The Next Generation of Canadian Bouldering: A Conversation with Ethan Salvo on His Climbing Origins
Salvo discusses his athletic background, comp climbing, and his focus on climbing outdoors
Ethan Salvo is one of Canada’s strongest climbers. He recently sent one of the country’s hardest boulder problems, Zazen V15 in Squamish. In September, in a period of a little over a week, he repeated two of Squamish’s hardest lines, Deadlift and The Reckoning, both V14.
Originally from Ontario, Salvo now lives in Squamish. While still in Ontario, he cleaned out many of the Niagara Glen’s hardest problems. This led to him putting up numerous first ascents. Highlights include FAs of Metamorphosis V12 in 2019, Rite of Passage Low V13 in 2020, and the beautiful Vilified V13 in 2021.
Making this all the more impressive is the fact that Salvo is currently only 20 years old and he’s only been climbing for five years. He just might have the fastest progression in bouldering ever. Unbelievably, in a little over two years from starting as a total beginner he ticked V13 – the classic Shelter in Squamish.
We recently sat down with Salvo to better understand how he went from wearing rental shoes to becoming one of the country’s top climbers in the span of a few years. We focus here on his athletic background prior to climbing, his brief foray into comp climbing, and what led him to be focused on outdoor projects and Squamish. In articles in the near future, we’ll dive into his turbulent yet successful 2022 season, his send of Zazen V15, and his plans for 2023. The conversation below has been edited for clarity.
How did you originally get into climbing?
I was a competitive swimmer pretty much my whole life. I hit this wall where I just fully burned out because I was training 22 hours across nine sessions every week. We had Sundays off so it would be two practices a day three times a week, plus three other sessions with some weightlifting mixed in. It was pretty heinous. I kind of just hated waking up and staring at the bottom of a pool for hours and not talking to anyone. It was very isolating.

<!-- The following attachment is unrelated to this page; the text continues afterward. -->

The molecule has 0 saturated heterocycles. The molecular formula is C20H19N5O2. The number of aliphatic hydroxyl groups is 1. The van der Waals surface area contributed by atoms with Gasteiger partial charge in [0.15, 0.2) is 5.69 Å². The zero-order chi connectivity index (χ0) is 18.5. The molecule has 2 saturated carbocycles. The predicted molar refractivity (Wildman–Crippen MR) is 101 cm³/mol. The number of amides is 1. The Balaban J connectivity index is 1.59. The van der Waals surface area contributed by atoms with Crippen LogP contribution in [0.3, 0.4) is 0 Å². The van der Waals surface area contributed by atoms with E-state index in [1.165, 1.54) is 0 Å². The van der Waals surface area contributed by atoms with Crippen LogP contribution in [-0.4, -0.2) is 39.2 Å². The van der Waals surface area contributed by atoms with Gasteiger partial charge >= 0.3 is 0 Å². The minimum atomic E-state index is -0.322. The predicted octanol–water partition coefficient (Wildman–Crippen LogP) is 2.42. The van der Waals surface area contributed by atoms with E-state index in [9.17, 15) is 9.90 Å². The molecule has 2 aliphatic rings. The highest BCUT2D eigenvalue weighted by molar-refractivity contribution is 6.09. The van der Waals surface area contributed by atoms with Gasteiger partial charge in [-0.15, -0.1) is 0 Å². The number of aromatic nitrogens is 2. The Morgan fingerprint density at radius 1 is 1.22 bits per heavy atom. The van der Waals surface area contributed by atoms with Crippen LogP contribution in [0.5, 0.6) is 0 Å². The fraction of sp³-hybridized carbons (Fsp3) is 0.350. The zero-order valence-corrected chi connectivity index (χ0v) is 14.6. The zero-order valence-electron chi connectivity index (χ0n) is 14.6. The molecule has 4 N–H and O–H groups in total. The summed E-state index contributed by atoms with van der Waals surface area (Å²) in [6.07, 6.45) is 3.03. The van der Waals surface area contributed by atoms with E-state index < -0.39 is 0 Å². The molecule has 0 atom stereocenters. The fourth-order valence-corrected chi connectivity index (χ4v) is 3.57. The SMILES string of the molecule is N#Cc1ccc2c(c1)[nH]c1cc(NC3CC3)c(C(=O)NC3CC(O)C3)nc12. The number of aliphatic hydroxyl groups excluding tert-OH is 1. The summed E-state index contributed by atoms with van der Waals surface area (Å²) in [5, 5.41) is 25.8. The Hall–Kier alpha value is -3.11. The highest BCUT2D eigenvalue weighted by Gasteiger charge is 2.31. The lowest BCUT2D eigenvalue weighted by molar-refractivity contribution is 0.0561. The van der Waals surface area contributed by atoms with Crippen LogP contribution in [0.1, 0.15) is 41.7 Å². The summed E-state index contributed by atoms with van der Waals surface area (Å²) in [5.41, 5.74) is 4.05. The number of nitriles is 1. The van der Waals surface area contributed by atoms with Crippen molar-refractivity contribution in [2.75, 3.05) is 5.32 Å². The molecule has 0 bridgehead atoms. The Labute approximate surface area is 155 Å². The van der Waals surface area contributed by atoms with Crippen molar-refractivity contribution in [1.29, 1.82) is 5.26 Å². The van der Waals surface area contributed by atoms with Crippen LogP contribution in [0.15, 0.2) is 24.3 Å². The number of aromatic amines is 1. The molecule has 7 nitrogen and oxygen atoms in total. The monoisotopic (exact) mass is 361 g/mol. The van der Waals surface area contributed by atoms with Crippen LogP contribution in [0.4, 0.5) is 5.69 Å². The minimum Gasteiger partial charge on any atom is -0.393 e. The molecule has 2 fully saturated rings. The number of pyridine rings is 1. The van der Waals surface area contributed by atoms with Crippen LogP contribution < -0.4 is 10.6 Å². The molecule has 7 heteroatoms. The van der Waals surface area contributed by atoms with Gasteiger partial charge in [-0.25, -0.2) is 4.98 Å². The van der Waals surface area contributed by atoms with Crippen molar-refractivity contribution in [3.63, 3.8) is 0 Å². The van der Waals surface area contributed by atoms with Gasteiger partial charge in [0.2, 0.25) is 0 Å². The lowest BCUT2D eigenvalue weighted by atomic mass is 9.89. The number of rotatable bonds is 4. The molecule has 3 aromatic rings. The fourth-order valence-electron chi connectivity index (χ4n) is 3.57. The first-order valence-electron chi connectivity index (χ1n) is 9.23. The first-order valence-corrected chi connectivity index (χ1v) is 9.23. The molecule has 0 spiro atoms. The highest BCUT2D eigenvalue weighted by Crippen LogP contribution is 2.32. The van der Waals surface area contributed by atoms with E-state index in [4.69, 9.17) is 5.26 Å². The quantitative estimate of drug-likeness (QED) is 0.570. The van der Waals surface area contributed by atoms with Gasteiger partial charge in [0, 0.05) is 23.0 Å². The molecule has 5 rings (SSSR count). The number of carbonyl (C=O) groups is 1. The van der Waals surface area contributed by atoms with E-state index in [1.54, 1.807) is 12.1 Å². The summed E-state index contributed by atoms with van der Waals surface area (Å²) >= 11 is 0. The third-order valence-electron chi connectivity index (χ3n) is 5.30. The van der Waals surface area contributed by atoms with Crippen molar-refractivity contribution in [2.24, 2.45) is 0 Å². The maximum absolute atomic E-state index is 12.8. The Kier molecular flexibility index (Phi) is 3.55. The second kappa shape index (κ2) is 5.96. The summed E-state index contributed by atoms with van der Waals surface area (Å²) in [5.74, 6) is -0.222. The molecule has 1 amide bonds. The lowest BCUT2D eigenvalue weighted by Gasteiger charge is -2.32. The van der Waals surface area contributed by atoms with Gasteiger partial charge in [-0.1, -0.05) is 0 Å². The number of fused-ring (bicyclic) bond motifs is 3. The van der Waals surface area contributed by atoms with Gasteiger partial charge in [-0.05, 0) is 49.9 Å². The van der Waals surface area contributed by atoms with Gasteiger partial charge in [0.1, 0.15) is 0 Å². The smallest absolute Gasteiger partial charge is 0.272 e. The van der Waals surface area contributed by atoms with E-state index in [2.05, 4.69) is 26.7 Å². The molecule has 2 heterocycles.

My parents are both very athletic and believe in having a bit of balance in your life. They told me I needed to do something [other than swimming]. We had peer mentors at my high school and mine, funny enough, was the one who started the school’s climbing club. He said I should give climbing a shot.
I quit swimming shortly afterwards and decided to try climbing. I joined the climbing club, immediately got a membership [at The Hub in Markham, Ontario], and started going a couple times a week by myself. I would just go and project and try the hardest stuff I could. I felt like I was pretty good at it right from the start. I was just really strong from swimming but I had no technique – that was my biggest limiting factor for a long time.
Did you fall in love with climbing immediately?
Yeah absolutely. I liked it right away. I think just being good at it was a very easy way for me to get hooked. I thought, “I’m good at this naturally, let’s see how far I can push it.” Growing up my parents always said I have an obsessive, addictive nature with things. I would pick one thing up and just try to learn and get as good as I could. Like Rubik’s cubes, for example. I’d learn one and then move on to bigger ones and then learn how do them quicker.
Climbing came in and just opened up this whole new world where [I could apply] those thought patterns and the ways that I think. I could explore movement and be really obsessive and find all these details and really dial everything in to perform. It felt really natural.
So you were naturally strong from swimming and that applied well to climbing. But what about your fingers?
I think genetically there must be some component. I’m pretty convinced at this point. Because training wise, I haven’t done a whole lot, so there just has to be some other component. My Italian side are all bricklayers and my Portuguese side are all labourers for generations back, so I’ve always wondered if those generations of working with their hands has some genetic component to my strength. I don’t know? Maybe? But yeah, clearly, my fingers are somewhat able to take [stress] from climbing.
They’ve definitely gotten pretty mangled over the years though. My knuckles are really bad with closing now, at least my middle fingers. I think it’s just a part of it at this point. I’ve accepted it.
How long until you started climbing outside?